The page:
Propellor Jigs Prop jigs like the Northland Whistler provide both flash and vibration with each lift and drop. These unique hooks feature a metal propeller on the shaft behind the head that create an action unlike anything else. While they can be cast and worked back, both open water and ice anglers seem to have the best results with them when they are vertically jigged.
I have personally also had good luck with trolling prop jigs in Canadian Shield lakes. One caveat is that relatively shallow water and slow speeds are needed to maintain bottom contact. The prop can act like a sail, lifting the lure off the bottom. This jig is also a major sleeper for ice fishing.
Underspin Jigs The underspin jig is much more common and popular in the panfish and bass markets but play a major role with walleyes as well, for those in the know. Think of it as the walleye version of a spinnerbait. When rigged with a live minnow or swimbait-style plastic, this is a killer walleye rig. While they are effective when vertical jigged, this is one of the few walleye jigs that is probably better when cast and retrieved. There are many underspin jigs on the market, but the better-quality ones feature premium hooks and a collar that effectively holds soft plastics in place.
The small spinner blade causes flash and some vibration. In off-colored water, don’t be afraid to switch the factory willow blade in favor of a small Colorado or Indiana blade for added vibration.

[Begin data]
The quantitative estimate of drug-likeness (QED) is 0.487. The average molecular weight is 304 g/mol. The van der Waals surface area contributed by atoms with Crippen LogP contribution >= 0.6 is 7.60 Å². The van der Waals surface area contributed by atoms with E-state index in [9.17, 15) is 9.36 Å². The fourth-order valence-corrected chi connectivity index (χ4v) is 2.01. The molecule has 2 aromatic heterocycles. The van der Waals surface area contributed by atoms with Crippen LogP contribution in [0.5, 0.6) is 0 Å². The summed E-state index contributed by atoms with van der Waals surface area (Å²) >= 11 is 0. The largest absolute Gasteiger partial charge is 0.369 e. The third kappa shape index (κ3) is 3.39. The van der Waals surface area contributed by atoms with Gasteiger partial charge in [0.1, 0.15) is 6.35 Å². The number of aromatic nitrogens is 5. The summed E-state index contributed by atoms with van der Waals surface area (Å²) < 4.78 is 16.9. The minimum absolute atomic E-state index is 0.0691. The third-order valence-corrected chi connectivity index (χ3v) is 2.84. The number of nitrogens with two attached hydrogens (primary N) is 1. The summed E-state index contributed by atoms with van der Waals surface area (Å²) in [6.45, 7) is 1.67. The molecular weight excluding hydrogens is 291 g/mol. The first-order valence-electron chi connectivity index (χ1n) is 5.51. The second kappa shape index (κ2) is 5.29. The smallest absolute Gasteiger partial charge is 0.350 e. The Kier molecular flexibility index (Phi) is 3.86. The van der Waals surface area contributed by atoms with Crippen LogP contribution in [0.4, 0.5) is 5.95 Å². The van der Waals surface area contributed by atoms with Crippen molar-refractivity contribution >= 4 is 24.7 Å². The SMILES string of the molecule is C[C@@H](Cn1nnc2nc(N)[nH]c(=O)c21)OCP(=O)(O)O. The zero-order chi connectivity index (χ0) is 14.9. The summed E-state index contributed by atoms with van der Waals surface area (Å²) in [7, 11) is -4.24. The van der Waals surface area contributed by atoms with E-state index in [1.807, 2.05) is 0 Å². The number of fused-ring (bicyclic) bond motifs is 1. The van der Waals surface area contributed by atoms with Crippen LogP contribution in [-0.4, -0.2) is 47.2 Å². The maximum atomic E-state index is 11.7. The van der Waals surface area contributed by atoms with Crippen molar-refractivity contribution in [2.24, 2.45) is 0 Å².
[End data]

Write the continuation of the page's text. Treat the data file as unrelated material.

Weedless Jigs An awful lot of walleye anglers skip fishing weeds because they either don’t know how often walleyes can be found in them, or they do know how much of a pain in the ass weeds are to fish. The latter is a good reason to use a weedless jig. The Northland Weed Weasel features a wide Y-style plastic guard and heavier wire hook that rips through instead of flexing and hooking into heavier patches of weeds.
Thinner wire weed guards that can be found on many styles of bass finesse jigs work OK for sparse or thin patches of weeds, but the thick plastic or mono guard is very beneficial when pitching into weed pockets.
Non-Toxic Jigs Non-toxic jigs are typically molded from tungsten instead of the traditional lead. In some cases this is due to local environmental laws, but usually it’s because they can offer a few distinct advantages. One of the biggest benefits of tungsten is its increased density, which causes the overall size of the jig to be much smaller when compared to the same weight jig made from lead. For this reason alone, tungsten jigs dominate in ice fishing circles. I personally prefer a tungsten jig when dead-sticking or suspending under a slip bobber. In both circumstances, walleyes have more time to inspect your offering and a more compact package to eat. If there is a downside, it’s the cost—tungsten is much more expensive than lead ounce for ounce.
There are surely more than eight styles of jigs. But if you have a selection of different sizes and colors of these walleye ones, you can bet you’ll be prepared to catch walleyes for whatever the lake or river throws at you.
Feature image via Bill Lindner